Django is a widely-used Python web application framework with a "batteries-included" philosophy. The principle behind batteries-included is that the common functionality for building web applications should come with the framework instead of as separate libraries.
For example, authentication, URL routing, a template engine, an object-relational mapper (ORM), and database schema migrations (as of version 1.7) are all included with the Django framework. Compare that included functionality to the Flask framework which requires a separate library such as Flask-Login to perform user authentication.
The batteries-included and extensibility philosophies are simply two different ways to tackle framework building. Neither philosophy is inherently better than the other one.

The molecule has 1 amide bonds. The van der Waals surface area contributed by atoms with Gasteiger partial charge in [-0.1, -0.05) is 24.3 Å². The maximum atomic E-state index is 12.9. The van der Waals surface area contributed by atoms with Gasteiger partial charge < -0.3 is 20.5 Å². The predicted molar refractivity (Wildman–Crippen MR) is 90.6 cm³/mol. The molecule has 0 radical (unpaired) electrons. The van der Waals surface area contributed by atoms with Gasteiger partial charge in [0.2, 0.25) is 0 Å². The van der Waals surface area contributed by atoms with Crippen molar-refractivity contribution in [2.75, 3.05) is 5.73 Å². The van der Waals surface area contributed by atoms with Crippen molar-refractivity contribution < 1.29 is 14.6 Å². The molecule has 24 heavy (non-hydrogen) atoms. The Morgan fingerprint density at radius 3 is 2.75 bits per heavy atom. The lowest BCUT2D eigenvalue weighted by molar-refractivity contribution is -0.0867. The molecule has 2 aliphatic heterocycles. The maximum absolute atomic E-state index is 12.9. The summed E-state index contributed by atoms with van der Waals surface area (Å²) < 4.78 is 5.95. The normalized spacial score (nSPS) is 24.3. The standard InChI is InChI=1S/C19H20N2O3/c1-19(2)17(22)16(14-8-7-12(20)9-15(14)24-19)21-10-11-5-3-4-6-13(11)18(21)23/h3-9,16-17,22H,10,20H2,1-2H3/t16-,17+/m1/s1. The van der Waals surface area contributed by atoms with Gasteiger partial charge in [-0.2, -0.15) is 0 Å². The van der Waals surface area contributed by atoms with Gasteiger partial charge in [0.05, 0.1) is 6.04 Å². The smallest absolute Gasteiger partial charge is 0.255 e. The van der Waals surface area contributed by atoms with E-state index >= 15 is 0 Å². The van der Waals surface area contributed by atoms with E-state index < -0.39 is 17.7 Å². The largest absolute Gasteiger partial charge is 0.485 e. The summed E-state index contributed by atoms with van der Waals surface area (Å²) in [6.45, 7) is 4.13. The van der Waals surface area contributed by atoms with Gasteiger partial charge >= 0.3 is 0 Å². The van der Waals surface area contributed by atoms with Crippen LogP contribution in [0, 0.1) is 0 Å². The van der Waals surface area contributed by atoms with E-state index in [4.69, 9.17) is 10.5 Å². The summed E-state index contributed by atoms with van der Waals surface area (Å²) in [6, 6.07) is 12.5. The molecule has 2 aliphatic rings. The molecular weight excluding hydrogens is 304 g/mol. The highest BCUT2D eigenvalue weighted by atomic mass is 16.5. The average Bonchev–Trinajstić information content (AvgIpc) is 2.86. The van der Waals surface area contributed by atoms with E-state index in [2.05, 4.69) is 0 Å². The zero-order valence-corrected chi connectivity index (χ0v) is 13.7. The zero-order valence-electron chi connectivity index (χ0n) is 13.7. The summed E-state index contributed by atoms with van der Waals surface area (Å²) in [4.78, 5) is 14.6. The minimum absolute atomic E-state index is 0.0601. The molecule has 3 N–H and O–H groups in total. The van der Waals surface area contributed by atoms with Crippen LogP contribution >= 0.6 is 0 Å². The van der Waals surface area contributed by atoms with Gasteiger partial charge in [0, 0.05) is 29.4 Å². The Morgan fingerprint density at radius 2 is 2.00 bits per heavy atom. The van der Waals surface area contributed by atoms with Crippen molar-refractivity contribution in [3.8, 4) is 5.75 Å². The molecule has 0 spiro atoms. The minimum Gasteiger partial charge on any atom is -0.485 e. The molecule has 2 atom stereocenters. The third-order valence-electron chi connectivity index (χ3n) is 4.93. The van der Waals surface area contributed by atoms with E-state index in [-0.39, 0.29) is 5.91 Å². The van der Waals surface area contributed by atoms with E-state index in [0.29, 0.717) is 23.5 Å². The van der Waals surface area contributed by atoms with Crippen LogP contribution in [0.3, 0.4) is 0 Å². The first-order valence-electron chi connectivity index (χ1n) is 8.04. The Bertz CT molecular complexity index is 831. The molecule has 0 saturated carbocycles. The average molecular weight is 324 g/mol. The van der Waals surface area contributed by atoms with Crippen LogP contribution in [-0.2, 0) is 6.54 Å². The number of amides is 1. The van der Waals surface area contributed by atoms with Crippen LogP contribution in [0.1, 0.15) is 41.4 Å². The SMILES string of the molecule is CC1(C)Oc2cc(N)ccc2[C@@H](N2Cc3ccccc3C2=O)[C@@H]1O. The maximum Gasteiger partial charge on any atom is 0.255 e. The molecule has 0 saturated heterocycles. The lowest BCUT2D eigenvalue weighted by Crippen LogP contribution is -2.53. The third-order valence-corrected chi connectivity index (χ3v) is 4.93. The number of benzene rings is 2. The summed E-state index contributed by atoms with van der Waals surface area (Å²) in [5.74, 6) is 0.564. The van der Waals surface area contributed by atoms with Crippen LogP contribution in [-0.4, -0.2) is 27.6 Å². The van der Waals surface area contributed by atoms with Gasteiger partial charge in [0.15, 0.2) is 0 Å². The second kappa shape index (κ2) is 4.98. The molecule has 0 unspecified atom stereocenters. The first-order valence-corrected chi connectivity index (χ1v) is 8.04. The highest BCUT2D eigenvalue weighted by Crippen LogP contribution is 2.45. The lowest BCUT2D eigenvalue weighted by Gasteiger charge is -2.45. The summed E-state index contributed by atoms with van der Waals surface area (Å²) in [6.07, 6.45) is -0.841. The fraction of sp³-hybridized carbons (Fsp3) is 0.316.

Why is Django a good web framework choice?
The Django project's stability, performance and community have grown tremendously over the past decade since the framework's creation. Detailed tutorials and good practices are readily available on the web and in books. The framework continues to add significant new functionality such as database migrations with each release.
I highly recommend the Django framework as a starting place for new Python web developers because the official documentation and tutorials are some of the best anywhere in software development. Many cities also have Django-specific groups such as Django District, Django Boston and San Francisco Django so new developers can get help when they are stuck.
There's some debate on whether learning Python by using Django is a bad idea. However, that criticism is invalid if you take the time to learn the Python syntax and language semantics first before diving into web development.